OSU Libraries | OSU Home

Wildwood Trail: Start to Finish

November 9, 2016

Guest post by Marcy Houle, author of One City's Wilderness: Portland's Forest Park


Last September, something truly amazing happened in Portland’s Forest Park. It was an achievement never before attempted. And, at its conclusion, it stands as an inspiration for many more to follow.

One City's Wilderness

On September 4 and 5, Alex Schay, set out to do a goal he had made for himself. He wanted to hike the entire Wildwood Trail, that winds 30 miles through the largest urban wilderness in the United States, and do it in two days. 


Other people have set and achieved this goal. Alex was not the first to do it. But one thing makes his goal unique, and never before attempted.


You see, Alex Schay is blind.


What’s more, the guide dogs for the blind, one of which is Alex’s faithful companion, Clifton, are only trained for city streets.


Alex, who loves the outdoors, knew this was an important objective he wished to accomplish. With his beautiful and smart guide-dog, Clifton, they worked together, hiking easy places at first, then more complicated, to get Clifton used to exploring native trails. At last they were ready. 


Alex contacted me to ask if OSU Press might provide him the Word documents for my book One City's Wilderness: Portland's Forest Park, so he could follow the trail descriptions written for Wildwood.  He wished to use the book to get a better understanding of the trail, and information on trail crossings and connections. The Press gladly consented. Before long, Alex set off, attempting to walk the trail only with Clifton, as his companion and assistant.


Alex also used a GPS-based app called Blind Square, to help him be aware of and navigate various trail crossings in Forest Park.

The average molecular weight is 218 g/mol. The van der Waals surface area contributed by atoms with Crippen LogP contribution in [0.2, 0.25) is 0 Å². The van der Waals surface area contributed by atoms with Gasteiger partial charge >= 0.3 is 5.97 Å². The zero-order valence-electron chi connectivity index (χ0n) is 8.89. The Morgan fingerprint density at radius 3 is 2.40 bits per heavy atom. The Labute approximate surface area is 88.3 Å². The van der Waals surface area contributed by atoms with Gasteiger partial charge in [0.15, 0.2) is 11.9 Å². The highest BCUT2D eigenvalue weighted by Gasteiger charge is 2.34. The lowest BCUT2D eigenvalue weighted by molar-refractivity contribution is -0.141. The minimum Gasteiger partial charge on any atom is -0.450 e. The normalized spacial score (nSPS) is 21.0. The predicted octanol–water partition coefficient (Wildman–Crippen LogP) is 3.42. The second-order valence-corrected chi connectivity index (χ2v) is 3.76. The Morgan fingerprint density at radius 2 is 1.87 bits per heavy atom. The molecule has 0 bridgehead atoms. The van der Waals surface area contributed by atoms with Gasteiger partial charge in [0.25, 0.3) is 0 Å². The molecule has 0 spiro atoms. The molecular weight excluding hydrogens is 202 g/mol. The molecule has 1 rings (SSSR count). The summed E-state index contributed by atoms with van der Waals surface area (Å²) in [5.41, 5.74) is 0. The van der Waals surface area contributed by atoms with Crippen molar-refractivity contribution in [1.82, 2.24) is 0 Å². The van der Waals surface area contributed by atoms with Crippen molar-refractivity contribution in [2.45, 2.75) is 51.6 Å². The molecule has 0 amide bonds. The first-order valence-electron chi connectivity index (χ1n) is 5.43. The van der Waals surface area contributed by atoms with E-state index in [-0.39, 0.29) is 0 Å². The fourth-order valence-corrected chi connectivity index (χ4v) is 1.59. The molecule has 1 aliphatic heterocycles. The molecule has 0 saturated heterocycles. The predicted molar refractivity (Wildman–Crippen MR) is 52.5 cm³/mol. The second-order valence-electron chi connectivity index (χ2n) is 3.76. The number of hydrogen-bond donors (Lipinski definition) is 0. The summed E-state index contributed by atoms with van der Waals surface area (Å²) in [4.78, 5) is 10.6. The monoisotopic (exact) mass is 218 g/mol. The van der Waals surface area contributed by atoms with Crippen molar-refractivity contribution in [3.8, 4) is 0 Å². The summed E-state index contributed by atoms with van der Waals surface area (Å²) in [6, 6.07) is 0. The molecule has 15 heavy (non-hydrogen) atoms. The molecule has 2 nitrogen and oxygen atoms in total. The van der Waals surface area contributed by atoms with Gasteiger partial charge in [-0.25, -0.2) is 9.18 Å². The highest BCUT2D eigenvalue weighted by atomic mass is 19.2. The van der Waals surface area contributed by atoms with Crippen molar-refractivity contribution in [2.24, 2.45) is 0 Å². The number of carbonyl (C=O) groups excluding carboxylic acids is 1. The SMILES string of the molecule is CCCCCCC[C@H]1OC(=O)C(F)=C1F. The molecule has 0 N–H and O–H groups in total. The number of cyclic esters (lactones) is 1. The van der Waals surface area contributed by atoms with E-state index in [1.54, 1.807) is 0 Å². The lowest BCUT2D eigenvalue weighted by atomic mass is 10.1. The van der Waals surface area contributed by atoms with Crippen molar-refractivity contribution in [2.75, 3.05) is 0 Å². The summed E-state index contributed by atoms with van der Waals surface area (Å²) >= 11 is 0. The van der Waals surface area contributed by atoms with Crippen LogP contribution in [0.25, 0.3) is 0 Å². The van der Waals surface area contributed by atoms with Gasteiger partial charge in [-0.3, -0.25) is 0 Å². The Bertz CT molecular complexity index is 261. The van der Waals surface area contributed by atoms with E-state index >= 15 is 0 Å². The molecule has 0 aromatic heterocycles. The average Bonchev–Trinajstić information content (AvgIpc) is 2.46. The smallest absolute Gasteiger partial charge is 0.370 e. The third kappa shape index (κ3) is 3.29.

Alex Schay and Clifton on Wildwood Trail. Photo: Wesley Mahan, NW Examiner


















(Caption: Alex Schay and Clifton on Wildwood Trail. Photo: Wesley Mahan, NW Examiner)


On Sunday, September 4, Alex left the zero-mile marker for Wildwood Trail, at the Vietnam War Memorial.  He covered half the park, contending with “washed-out bridges or sections of trail, overhangs, and roots and rocks too numerous to mention.” On Monday afternoon, September 5, he  successfully reached Wildwood’s conclusion at NW Newberry Road, near Sauvies Island.


He reached his goal, hiking 30 miles of the nation's longest hiking trail in any city -- Wildwood Trail.  He hopes his terrific and brave success will only be the beginning.  He encourages other blind hikers to attempt the hike, using the aides he did,  and find the great satisfaction of facing a challenging goal and connecting with the beauty of nature.


Congratulations to Alex! Below is a letter he sent to friends and supporters after the hike. Alex’s story is also featured in a recent NW Examiner article.






I thought that some of you might be interested to learn that on Sunday & Monday, September 4th & 5th, my guide dog, Clifton, and I made a successful independent hike of Forest Park’s Wildwood Trail. We began at the Vietnam War Memorial near the Oregon Zoo on Sunday morning, and came out at NW Newberry Road near Sauvies Island Monday afternoon. At just over 30 miles in length, the Wildwood Trail is the longest contiguous urban trail in the United States, crossing numerous watersheds.


Many tools and techniques enabled a successful hike. First, I used textual descriptions about the Wildwood Trail, taken from Marcy Houle’s book, One City’s Wilderness, to get a general understanding of the trail, as well as an understanding of some of the trail crossings and connections. Thank you to Marcy! Mike Yamada from the Oregon Commission for the Blind may also be gratified to learn that Blind Square, a GPS-based app that helps blind people navigate and understand their surroundings, may be used to determine the proximity of various trail crossings in Forest Park. Blind Square can also announce upcoming trail crossings, which can be quite helpful. I was also able to consult with other hikers to confirm that I was on the right track, or to get back on track. And of course, Clifton did an amazing job focusing on details, like washed-out bridges or sections of trail, overhangs, and roots and rocks too numerous to mention.


 I am revising Marcy’s textual description of the Wildwood Trail so that it can be an even more effective tool for blind hikers, giving more blind people access to Portland’s remarkable Forest Park.


In the event you have questions or comments, please do not hesitate to give me a shout


Warm Regards,


Member of AAUP